Applications) as well as built-in functionality for Microsoft App-V to make better use of the licenses included with Microsoft Remote Desktop Services (RDS) VMware now have acquired an improved user profile solution (UEM) which provides a more intuitive and powerful method for delivering use profiles and personalisation
Proven mature and reliable user profile management with Citrix Profile Management

Both solutions provide solutions for a number of use cases. Shared Hosted Desktops (XenApp/ RDSH) are a strong selling point for Citrix and they offer a more powerful and configurable solution here compared to VMware’s offering. However VMware provide a strong, integrated solution in the hosted desktop category and offer VMware Mirage and for managing applications physical desktops as well as AirWatch for mobile device management.

Overall both solutions provide strong support for the majority of use cases found in the enterprise and it’s unlikely either will fall short of meeting the majority of typical customer requirements.

The Consultant View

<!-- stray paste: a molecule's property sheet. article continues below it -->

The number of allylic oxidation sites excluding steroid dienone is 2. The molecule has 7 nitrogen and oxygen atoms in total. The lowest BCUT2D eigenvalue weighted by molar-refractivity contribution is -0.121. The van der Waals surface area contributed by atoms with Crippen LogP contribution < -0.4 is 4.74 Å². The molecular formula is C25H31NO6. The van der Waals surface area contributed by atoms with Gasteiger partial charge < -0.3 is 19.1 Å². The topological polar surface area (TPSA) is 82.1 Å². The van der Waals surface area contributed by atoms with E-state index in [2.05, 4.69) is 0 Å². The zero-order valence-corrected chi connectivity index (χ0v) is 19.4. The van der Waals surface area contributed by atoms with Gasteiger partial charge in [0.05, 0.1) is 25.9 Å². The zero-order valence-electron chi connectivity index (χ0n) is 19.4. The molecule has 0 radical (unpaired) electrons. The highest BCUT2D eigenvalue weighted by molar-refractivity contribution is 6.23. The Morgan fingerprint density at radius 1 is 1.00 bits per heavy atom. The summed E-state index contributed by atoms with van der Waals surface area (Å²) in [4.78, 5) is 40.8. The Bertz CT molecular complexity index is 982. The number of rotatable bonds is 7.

The tables above are a selection of comments we received from the community and our internal consultants who are skilled and highly experienced in delivering both Citrix and VMware EUC solutions. A few years ago the common sentiment suggested Citrix had the edge, with their strong protocol, and XenApp offering. However with the development and refinement of VMware’s EUC stack, VMware have produced a robust and streamlined offering. For existing customers of either technology there’s unlikely now to be a compelling default reason to swap out one for the other, unless to satisfy specific needs. However for customers looking at some form of centralised computing solution for the first time or who are having issues with their existing deployment, a proof-of-concept of one or both will be worth conducting.